James MacSwain / CFMDC / 16mm / 5:00

Using cut-out, live-action and photographic techniques, Atomic Dragons examines the disposal of nuclear waste.

   
About Face [2000]
Marilyn Cherenko / Moving Images / Betacam SP / 5:30

Another day... another dragon... another dance... About Face fathoms the emotional undercurrent of the daily work routine. Traditional hand drawn animation, scratch on film, line drawings and water colour renderings scanned into the computer deliver a dynamic and provocative message about procrastination.

   
A Loss of Character [2000]
Al Sens / Moving Images / Betacam SP / 4:00

A satirical look at animation production in an increasingly underfunded context. Al Sens describes how "to keep a cool and detached head" when creating animation with a budget under "the price of a pizza."

   
  So Far So [1992]
Ann Marie Fleming / Moving Images / 16mm / 2:10

An accelerated look at growing up delivers a new twist on storytelling which will leave viewers spinning with amusement. Consequential events such as birth, graduation, leaving home, and beginning a first career are crammed into this delightful animated short.

   
  AMF's Tiresias [1998]
Ann Marie Fleming / Moving Images / 35mm / 5:00

The question: who has better sex, men or women? Tiresias, a wise old man, turns into a young woman to find out the answer for himself.

   
Bon Vivant [1986]
Iris Paabo / CFMDC / 16mm / 5:00

A fanciful cut-out animation about a magic circle that suddenly appears in the middle of a street in the city. To the great surprise of the dapper little man who discovers this circle, it has the power to make things appear and disappear.

   
(winter)time [2001]
Dan Sokolowski / Betacam SP / 4:30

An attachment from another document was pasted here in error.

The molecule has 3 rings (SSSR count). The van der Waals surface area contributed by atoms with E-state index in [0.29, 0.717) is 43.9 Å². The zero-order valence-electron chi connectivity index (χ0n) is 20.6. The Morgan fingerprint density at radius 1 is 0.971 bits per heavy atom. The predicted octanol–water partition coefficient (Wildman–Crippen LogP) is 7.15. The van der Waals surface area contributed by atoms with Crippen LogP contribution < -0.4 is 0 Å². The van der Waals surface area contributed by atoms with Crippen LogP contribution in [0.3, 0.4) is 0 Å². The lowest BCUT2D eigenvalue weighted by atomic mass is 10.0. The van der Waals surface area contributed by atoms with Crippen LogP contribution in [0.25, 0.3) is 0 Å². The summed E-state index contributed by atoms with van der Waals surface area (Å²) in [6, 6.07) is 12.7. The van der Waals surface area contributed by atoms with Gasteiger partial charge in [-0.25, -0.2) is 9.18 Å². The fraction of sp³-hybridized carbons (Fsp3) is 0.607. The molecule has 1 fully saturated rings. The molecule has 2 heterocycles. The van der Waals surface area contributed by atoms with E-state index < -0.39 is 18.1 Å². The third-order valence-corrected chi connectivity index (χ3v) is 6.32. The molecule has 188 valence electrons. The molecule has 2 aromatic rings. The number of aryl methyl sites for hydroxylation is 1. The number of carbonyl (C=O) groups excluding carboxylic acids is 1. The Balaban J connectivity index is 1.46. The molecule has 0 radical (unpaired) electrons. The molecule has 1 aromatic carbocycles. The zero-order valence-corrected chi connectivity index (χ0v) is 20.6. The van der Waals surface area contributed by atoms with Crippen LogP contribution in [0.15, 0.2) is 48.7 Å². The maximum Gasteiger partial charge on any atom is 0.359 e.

Rooted in the abstract jazz films of Norman McLaren, Sokolowski interprets George Gershwin’s Summertime (called winter time) using seven styles of animation. “I heard the jazz piece (winter)time by the Peter Togni Trio and it really caught my attention; mostly as a totally different take on a tune that has been done to death. Their description of it as opening with a trudge through a slushy street in Toronto really hit upon me that they had made a truly Canadian piece out of a really southern American classic. I thought that I could do my Begone dull care to this music.”

   
Lightyear [2003]
Dan Sokolowski / Betacam SP / 3:15

Divided into 12 sections based on the number of new moons, 12 is a continuing theme, with each section having 12 photographic images and then a corresponding animation that last for 12 frames, so that each segment lasts 1 second, and each moon 12 seconds. Shot on an animation stand and made without edits, this rhythmic hybridized étude celebrates the natural world and questions our aesthetic responses to it.

   
The Geometry of Beware [1998]
Rick Raxlen / CFMDC / 16mm / 7:00

One-minute of found footage of Mutt and Jeff from 1926 is literally reconstructed via paper prints from photocopies and pen and ink drawings.

   
Rude Roll [2001]
Rick Raxlen / Betacam SP / 4:30

How-to-dance-ska in three easy lessons...using the backs of three lps from the seventies, with photo-illustrations on how to dance ska, the animator uses all the tricks to heat up the visuals and pump up the volume...self-portrait, xerox, cut and paste, stock animation from how-to books...the track is by MOSSMAN and is inspired by dub reggae legends King Tubby and Lee Perry.